This is a caricature, to be sure, but it illustrates the attitude managers often take to the unexpected: “It should not have happened.” Corporate reporting systems further ingrain this reaction, for they draw attention away from unanticipated possibilities. The typical monthly or quarterly report has on its first page a list of problems that is, the areas where results fall short of expectations. Such information is needed, of course, to help prevent deterioration of performance. But it also suppresses the recognition of new opportunities. The first acknowledgment of a possible opportunity usually applies to an area in which a company does better than budgeted. Thus genuinely entrepreneurial businesses have two “first pages” a problem page and an opportunity page and managers spend equal time on both.
Alcon Laboratories was one of the success stories of the 1960s because Bill Conner, the company’s cofounder, exploited an incongruity in medical technology. The cataract operation is the world’s third or fourth most common surgical procedure. During the past 300 years, doctors systematized it to the point that the only “old-fashioned” step left was the cutting of a ligament. Eye surgeons had learned to cut the ligament with complete success, but it was so different a procedure from the rest of the operation, and so incompatible with it, that they often dreaded it. It was incongruous.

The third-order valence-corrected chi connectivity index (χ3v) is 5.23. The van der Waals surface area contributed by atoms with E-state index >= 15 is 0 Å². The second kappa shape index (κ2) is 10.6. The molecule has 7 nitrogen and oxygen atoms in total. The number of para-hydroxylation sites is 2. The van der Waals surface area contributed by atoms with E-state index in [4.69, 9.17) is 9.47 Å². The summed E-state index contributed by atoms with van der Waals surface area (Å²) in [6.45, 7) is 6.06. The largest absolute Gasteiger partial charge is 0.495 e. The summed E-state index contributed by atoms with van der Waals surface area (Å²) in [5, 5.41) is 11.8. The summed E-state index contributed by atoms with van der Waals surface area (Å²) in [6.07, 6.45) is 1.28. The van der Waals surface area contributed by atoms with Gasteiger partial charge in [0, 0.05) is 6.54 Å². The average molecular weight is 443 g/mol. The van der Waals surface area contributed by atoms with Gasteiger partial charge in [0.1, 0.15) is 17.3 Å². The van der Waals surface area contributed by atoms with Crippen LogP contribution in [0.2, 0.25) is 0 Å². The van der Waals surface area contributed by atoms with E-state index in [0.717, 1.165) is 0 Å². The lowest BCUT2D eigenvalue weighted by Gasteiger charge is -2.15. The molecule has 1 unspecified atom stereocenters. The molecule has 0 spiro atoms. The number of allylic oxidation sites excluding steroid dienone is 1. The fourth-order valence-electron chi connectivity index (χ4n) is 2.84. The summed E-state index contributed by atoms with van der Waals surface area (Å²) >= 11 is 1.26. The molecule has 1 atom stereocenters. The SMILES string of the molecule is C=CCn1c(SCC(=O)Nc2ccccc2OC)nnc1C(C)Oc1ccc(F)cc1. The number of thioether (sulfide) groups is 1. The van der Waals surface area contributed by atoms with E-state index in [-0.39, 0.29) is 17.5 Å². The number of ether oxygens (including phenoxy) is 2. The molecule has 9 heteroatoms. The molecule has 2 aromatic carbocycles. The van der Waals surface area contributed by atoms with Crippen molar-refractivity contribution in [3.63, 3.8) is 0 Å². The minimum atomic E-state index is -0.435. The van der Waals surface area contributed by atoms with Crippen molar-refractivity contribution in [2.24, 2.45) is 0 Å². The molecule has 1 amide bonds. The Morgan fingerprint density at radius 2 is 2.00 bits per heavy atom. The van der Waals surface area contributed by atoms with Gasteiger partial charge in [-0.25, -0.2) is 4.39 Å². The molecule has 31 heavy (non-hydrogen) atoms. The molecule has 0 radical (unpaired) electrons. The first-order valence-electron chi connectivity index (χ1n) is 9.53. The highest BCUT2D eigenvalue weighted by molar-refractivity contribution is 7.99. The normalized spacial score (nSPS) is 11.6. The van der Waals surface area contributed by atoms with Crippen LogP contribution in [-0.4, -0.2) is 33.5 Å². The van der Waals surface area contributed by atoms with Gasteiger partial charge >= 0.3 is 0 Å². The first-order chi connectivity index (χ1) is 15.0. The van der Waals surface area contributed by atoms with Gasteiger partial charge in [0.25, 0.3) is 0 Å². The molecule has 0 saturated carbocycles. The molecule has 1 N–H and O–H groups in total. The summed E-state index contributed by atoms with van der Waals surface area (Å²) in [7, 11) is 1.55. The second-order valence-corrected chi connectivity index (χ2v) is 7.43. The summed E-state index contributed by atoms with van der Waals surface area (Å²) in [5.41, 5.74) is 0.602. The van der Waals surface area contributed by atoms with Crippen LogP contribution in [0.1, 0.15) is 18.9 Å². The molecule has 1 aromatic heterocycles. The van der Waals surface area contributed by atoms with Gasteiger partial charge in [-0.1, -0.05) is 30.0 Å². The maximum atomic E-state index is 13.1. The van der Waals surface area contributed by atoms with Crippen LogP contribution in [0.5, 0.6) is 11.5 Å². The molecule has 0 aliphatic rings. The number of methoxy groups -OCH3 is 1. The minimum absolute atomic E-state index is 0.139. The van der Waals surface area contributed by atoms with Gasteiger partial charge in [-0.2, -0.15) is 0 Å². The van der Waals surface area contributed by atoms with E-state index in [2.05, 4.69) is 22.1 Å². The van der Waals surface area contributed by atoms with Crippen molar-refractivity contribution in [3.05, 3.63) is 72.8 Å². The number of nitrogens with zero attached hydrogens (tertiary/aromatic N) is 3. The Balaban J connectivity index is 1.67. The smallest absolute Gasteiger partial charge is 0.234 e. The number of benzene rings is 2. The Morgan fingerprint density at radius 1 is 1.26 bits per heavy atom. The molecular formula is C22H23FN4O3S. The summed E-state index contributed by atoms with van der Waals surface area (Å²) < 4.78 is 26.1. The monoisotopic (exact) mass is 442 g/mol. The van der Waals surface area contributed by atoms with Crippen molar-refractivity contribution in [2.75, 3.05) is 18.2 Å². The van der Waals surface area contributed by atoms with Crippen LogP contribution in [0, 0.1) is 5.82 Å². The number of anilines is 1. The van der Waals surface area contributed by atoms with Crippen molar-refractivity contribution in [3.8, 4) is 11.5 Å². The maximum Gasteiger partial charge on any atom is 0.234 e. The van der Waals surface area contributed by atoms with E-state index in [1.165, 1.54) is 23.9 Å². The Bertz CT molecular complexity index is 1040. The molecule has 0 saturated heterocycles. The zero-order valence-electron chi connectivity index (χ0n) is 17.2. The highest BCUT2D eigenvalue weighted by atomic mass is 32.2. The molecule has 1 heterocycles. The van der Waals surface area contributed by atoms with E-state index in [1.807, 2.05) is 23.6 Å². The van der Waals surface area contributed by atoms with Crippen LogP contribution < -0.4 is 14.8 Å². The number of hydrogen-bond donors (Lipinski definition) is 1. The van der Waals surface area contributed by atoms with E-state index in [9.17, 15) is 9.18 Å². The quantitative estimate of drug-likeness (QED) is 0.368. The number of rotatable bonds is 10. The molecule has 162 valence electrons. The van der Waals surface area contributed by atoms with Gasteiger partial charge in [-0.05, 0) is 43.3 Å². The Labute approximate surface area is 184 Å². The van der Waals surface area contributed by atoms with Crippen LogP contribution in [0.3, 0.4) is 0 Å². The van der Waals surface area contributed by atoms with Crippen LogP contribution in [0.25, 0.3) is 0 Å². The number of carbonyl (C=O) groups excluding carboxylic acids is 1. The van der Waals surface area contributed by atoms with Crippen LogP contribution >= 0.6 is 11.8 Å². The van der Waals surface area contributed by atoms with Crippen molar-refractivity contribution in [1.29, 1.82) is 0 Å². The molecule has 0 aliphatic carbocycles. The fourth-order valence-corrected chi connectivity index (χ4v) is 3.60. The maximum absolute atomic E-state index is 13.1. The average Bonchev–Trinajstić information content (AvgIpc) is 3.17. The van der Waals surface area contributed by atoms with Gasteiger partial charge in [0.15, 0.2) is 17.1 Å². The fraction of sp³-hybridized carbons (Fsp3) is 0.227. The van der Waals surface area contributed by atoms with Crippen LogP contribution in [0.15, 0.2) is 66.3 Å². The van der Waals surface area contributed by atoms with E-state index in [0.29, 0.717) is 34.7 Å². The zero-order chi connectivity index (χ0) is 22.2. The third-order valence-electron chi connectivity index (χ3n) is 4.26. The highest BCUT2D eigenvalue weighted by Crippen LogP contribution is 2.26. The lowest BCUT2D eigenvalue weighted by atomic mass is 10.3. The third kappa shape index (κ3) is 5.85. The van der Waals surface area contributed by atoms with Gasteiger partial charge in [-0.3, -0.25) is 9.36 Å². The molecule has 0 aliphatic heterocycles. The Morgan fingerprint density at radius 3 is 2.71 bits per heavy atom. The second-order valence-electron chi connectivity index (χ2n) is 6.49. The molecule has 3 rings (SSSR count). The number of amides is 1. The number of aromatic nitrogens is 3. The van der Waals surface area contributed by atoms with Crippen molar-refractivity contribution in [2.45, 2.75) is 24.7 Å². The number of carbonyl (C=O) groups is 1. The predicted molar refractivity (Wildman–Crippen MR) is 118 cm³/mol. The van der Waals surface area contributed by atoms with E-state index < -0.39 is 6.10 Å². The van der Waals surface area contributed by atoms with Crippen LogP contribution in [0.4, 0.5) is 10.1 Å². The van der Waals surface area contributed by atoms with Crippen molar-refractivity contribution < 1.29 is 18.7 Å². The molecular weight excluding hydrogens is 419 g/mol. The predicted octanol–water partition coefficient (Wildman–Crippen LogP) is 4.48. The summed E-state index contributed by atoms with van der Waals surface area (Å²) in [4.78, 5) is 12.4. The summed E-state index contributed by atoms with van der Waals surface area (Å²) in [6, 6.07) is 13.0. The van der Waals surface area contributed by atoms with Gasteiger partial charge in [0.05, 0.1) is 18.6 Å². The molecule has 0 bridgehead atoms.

Process need innovations are those which are created to support some other process or product. The development of the ATM (automatic teller machine) and now web-based and Internet banking options allow individuals to do their banking when the bank is closed and without relying on tellers being available. This has freed tellers from performing many routine functions such as cashing checks and has improved both efficiency and profit margins for banks.
Market and Industry Structure Changes
Industry structures change in response to growth and changes in the marketplace. One of the most dramatic changes can be seen in the health care industry. The rise of HMOs (health maintenance organizations) and the decline of the traditional fee-for-service plans have impacted the health-care industry as a whole. The development of the personal computer also had a far-reaching impact on the computer industry as a whole. Until the personal computer, manufacturers of large mainframe computers, terminals, and software developed for specific uses within a firm dominated the computer industry. With the adoption of the personal computer and advent of the laptop computer, the composition of computer sales and marketing changed dramatically.